Saturday, November 20, 2010


I don't think Kumbaya was sung at today's Consistory at the Vatican where Pope Benedict dressed regally in the liturgical ware of a formal prayer service and gave the cardinals their red hat! Somehow Kumbaya and liturgical high church don't seem to go together, but I could be wrong.

I have often mocked "Kumbaya" as one of those horrid folk songs we sang almost every Sunday at Mass in the 1960's and 1970's. I absolutely hated it, especially when hand-holding and swaying accompanied the easy to sing song. It epitomized all that was wrong with the reformed Mass immediately following Vatican II and what was wrong with the Church of that period.

But it turns out that it has some political overtones and racial overtones and some would say that not liking it, deriding it and making fun of it is actually a form of racism since this song is not really a folk song, but a Negro Spiritual.

I actually love Black spirituals although I'm not entirely convinced that all of these are appropriate for Mass. But I honestly thought that Kumbaya was a folk song written and created by whites who normally like folk music more so than our Black brothers and sisters do.

But here is the New York Times take on Kumbaya, political liberalism and caustic racism, just press the link:


Anonymous said...

They drop only one shoe in that article. Black spirituals are one aspect of the Black experience that was exploited for political purposes. The renovation of 'Come By Me' to 'Kumbaya' to Africanise the tune would be hysterical if not for the actual results for blacks in America as a result of the collected 'solidarity' efforts. The last fellow quoted in the article is correct that 'Kumbaya' is now used to 'disempower' someone (sort of like a 'go-stopper'), but not as he meant it. He could have better used 'disengage', as in disengage the mind of the people who chant the tune. The same has happened to the otherwise good name of 'Stockholm'.

Here is a link to an example of leftists actively coopting the Black experience to their cause, simultaneously exploiting and denigrating the person at the same time.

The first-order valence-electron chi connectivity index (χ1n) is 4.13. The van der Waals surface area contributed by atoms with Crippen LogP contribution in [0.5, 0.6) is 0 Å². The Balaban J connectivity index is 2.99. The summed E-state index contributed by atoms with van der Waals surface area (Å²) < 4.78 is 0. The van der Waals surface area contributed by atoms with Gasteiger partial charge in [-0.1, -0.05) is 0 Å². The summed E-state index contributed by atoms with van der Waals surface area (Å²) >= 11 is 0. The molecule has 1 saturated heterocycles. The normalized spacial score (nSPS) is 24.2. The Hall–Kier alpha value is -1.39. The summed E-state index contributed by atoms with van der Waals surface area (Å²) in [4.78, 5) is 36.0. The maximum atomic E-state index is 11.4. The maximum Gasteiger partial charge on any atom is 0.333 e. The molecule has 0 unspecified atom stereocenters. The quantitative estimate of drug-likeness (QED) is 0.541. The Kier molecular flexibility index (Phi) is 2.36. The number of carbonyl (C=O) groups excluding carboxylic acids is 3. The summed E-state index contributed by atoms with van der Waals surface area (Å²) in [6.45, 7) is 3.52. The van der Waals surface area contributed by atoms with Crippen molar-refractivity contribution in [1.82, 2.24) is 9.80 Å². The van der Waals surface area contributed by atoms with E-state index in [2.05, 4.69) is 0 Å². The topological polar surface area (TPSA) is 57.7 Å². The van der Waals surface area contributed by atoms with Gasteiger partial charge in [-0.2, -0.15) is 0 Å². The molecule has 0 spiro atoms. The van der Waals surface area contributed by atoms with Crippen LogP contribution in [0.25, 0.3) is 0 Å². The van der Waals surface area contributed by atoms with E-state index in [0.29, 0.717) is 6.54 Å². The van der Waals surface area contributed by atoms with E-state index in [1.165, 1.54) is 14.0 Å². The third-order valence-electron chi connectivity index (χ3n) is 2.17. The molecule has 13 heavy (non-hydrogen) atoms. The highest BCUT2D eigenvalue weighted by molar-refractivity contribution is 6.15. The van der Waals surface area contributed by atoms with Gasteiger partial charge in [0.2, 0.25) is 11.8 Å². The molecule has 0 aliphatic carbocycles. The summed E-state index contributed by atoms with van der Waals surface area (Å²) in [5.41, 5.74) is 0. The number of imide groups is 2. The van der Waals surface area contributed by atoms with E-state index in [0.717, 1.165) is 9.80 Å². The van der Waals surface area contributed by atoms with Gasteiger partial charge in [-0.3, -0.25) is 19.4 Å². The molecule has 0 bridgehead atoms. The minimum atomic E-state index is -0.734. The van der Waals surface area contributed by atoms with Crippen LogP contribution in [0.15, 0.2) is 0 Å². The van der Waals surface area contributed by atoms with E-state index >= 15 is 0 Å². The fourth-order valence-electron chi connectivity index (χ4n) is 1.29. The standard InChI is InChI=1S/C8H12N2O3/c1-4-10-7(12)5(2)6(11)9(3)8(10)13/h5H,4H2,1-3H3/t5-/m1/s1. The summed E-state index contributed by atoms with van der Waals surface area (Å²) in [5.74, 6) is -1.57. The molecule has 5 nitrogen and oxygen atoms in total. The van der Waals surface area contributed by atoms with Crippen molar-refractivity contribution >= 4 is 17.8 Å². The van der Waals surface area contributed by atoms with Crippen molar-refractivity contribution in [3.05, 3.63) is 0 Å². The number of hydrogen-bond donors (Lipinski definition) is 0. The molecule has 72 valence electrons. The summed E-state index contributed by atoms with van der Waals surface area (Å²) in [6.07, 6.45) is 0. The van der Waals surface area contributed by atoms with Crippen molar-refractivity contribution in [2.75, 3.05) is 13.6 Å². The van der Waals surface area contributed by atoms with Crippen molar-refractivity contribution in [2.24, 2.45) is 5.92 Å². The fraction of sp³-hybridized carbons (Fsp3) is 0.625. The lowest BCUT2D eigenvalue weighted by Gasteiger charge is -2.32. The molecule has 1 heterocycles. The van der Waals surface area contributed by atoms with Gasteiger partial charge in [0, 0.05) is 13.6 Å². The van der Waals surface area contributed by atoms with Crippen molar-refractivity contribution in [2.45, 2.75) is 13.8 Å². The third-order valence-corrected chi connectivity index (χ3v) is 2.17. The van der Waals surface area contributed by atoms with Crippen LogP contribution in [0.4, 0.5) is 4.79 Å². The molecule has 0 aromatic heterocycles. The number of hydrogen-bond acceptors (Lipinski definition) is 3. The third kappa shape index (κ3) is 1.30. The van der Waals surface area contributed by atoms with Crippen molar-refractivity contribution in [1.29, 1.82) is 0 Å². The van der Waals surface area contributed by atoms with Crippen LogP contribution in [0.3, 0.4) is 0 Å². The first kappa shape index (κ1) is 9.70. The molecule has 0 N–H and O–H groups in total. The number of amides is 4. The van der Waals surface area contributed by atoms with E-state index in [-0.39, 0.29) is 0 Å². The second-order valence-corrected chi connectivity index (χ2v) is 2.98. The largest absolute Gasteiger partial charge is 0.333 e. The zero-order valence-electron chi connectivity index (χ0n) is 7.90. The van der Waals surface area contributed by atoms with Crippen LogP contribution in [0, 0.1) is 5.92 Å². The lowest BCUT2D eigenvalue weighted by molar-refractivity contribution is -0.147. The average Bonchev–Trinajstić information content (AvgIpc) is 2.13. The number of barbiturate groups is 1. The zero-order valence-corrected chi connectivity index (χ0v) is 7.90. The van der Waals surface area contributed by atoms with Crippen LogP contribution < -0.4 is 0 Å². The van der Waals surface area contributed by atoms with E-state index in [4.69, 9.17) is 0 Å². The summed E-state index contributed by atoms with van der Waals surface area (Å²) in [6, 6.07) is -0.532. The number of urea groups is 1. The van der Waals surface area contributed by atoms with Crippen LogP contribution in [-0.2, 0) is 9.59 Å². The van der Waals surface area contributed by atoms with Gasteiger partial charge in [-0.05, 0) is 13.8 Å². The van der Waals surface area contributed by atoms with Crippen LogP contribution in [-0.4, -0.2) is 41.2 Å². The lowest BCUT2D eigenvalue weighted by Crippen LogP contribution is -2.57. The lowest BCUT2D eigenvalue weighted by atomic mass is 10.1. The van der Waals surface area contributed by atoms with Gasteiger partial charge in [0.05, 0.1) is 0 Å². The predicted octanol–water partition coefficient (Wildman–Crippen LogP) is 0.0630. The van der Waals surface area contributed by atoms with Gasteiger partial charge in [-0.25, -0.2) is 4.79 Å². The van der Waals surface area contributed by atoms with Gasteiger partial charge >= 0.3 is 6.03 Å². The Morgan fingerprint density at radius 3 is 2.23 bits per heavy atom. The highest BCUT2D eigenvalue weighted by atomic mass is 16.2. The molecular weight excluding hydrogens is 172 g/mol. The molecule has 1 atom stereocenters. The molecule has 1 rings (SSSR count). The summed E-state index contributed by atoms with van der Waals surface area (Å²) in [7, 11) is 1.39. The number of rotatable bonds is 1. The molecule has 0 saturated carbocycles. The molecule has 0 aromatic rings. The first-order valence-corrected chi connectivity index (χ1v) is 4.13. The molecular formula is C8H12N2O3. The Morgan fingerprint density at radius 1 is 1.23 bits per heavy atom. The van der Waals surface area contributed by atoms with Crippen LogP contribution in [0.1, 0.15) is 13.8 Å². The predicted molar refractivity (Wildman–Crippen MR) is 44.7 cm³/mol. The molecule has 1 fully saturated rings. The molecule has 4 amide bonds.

Note the stark contrast of Mississippi John Hurt and Hedy West as she bolts blindly into the tune at the 5:30 mark. It's like witnessing the creation of antimatter. One can see the manner by which 'Come By Me' was matastised into 'Kumbaya' virtually on the fly.

This blog has discussed the sort of music one would want to see in Mass. If one must surrender to the temptation of a folk tune one should, at least, rigourousy portray the faith. 'Kumbaya' has managed to violate both.


Gene said...

Kumbaya was one of the anthems of the Left in the 60's. Their use of it was patronizing, politically wrong headed, and silly. It has become a tool of the de-constructionists and a panacea for guilt-ridden liberals..."Hey, I'm not a racist; I sing Kumbaya!"
It has no place in the Mass...or in any church. I have a black business partner who hates it and calls it a "field ditty."

Yes, I can see them in memory's eye, sitting in Tatnall Square Park
across from Mercer, some guy with longer hair than most of the girls (that hadn't been washed in a week), in a field jacket (he was never in the military)with a peace symbol on it strumming a fifty dollar guitar with nylon strings... a real three-bong hit Bob Dylan. The girls in granny dresses and sandals all sitting around bra-less with "easy" written all over them suddenly break into a chorus (or whatever) of Kumbaya. Yep, they are all running the NEA now and teaching our children and grand children to hate the Church and America. I wouldn't sing that disgusting song if you held a gun on me!

Unknown said...

I thought it was the "max" of the Roman Rite...